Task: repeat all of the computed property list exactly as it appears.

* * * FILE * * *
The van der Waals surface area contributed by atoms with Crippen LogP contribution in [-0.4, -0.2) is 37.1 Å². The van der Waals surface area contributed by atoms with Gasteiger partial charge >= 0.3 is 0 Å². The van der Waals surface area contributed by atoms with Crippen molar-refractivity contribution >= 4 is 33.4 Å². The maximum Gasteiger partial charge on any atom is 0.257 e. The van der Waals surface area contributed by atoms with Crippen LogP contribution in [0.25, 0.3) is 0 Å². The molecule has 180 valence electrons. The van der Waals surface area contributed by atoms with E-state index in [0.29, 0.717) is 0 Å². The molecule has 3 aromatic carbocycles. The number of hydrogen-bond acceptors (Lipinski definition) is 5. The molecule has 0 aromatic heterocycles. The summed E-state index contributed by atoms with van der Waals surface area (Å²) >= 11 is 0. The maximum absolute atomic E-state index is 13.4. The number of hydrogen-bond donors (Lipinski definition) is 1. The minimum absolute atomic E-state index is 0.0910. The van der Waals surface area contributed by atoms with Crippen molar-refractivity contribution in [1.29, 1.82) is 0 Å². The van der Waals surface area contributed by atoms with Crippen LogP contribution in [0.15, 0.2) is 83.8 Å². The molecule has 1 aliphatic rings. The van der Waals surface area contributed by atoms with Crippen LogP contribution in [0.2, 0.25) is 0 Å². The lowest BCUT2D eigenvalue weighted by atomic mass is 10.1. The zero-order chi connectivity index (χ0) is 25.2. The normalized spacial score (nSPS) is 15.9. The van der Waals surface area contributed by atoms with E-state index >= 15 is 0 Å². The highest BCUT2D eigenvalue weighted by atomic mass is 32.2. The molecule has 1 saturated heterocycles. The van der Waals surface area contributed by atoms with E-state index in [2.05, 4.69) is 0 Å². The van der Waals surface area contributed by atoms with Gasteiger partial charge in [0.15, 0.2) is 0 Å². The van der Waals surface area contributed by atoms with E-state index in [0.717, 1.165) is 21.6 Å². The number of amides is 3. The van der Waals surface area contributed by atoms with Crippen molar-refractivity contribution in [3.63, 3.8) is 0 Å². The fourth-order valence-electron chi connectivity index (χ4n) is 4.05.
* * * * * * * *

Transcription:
The van der Waals surface area contributed by atoms with Crippen LogP contribution in [-0.4, -0.2) is 37.1 Å². The van der Waals surface area contributed by atoms with Gasteiger partial charge >= 0.3 is 0 Å². The van der Waals surface area contributed by atoms with Crippen molar-refractivity contribution >= 4 is 33.4 Å². The maximum Gasteiger partial charge on any atom is 0.257 e. The van der Waals surface area contributed by atoms with Crippen LogP contribution in [0.25, 0.3) is 0 Å². The molecule has 180 valence electrons. The van der Waals surface area contributed by atoms with E-state index in [0.29, 0.717) is 0 Å². The molecule has 3 aromatic carbocycles. The number of hydrogen-bond acceptors (Lipinski definition) is 5. The molecule has 0 aromatic heterocycles. The summed E-state index contributed by atoms with van der Waals surface area (Å²) >= 11 is 0. The maximum absolute atomic E-state index is 13.4. The number of hydrogen-bond donors (Lipinski definition) is 1. The minimum absolute atomic E-state index is 0.0910. The van der Waals surface area contributed by atoms with Crippen molar-refractivity contribution in [1.29, 1.82) is 0 Å². The van der Waals surface area contributed by atoms with Crippen LogP contribution in [0.15, 0.2) is 83.8 Å². The molecule has 1 aliphatic rings. The van der Waals surface area contributed by atoms with Crippen LogP contribution in [0.2, 0.25) is 0 Å². The lowest BCUT2D eigenvalue weighted by atomic mass is 10.1. The zero-order chi connectivity index (χ0) is 25.2. The normalized spacial score (nSPS) is 15.9. The van der Waals surface area contributed by atoms with E-state index >= 15 is 0 Å². The highest BCUT2D eigenvalue weighted by atomic mass is 32.2. The molecule has 1 saturated heterocycles. The van der Waals surface area contributed by atoms with E-state index in [2.05, 4.69) is 0 Å². The van der Waals surface area contributed by atoms with Gasteiger partial charge in [0.15, 0.2) is 0 Å². The van der Waals surface area contributed by atoms with E-state index in [0.717, 1.165) is 21.6 Å². The number of amides is 3. The van der Waals surface area contributed by atoms with Crippen molar-refractivity contribution in [3.63, 3.8) is 0 Å². The fourth-order valence-electron chi connectivity index (χ4n) is 4.05.